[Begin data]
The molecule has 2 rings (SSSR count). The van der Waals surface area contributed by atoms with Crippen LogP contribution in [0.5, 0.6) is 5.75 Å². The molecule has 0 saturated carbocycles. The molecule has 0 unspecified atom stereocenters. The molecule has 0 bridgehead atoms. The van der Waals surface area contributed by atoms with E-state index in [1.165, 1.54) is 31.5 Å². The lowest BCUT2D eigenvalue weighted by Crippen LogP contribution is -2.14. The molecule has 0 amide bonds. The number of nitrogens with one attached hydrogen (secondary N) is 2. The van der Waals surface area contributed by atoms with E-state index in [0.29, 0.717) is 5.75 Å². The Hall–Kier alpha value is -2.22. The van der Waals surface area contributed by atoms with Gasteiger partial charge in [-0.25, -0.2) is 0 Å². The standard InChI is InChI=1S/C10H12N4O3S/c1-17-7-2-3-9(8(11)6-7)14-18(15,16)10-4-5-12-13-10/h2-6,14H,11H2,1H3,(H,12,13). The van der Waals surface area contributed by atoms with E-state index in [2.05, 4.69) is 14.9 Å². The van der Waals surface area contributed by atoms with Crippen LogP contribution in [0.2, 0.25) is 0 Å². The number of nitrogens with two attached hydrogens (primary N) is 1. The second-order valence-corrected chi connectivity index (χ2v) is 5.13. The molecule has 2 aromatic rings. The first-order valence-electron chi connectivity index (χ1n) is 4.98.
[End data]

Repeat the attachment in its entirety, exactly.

The molecule has 2 rings (SSSR count). The van der Waals surface area contributed by atoms with Crippen LogP contribution in [0.5, 0.6) is 5.75 Å². The molecule has 0 saturated carbocycles. The molecule has 0 unspecified atom stereocenters. The molecule has 0 bridgehead atoms. The van der Waals surface area contributed by atoms with E-state index in [1.165, 1.54) is 31.5 Å². The lowest BCUT2D eigenvalue weighted by Crippen LogP contribution is -2.14. The molecule has 0 amide bonds. The number of nitrogens with one attached hydrogen (secondary N) is 2. The van der Waals surface area contributed by atoms with E-state index in [0.29, 0.717) is 5.75 Å². The Hall–Kier alpha value is -2.22. The van der Waals surface area contributed by atoms with Gasteiger partial charge in [-0.25, -0.2) is 0 Å². The standard InChI is InChI=1S/C10H12N4O3S/c1-17-7-2-3-9(8(11)6-7)14-18(15,16)10-4-5-12-13-10/h2-6,14H,11H2,1H3,(H,12,13). The van der Waals surface area contributed by atoms with E-state index in [2.05, 4.69) is 14.9 Å². The van der Waals surface area contributed by atoms with Crippen LogP contribution in [0.2, 0.25) is 0 Å². The number of nitrogens with two attached hydrogens (primary N) is 1. The second-order valence-corrected chi connectivity index (χ2v) is 5.13. The molecule has 2 aromatic rings. The first-order valence-electron chi connectivity index (χ1n) is 4.98.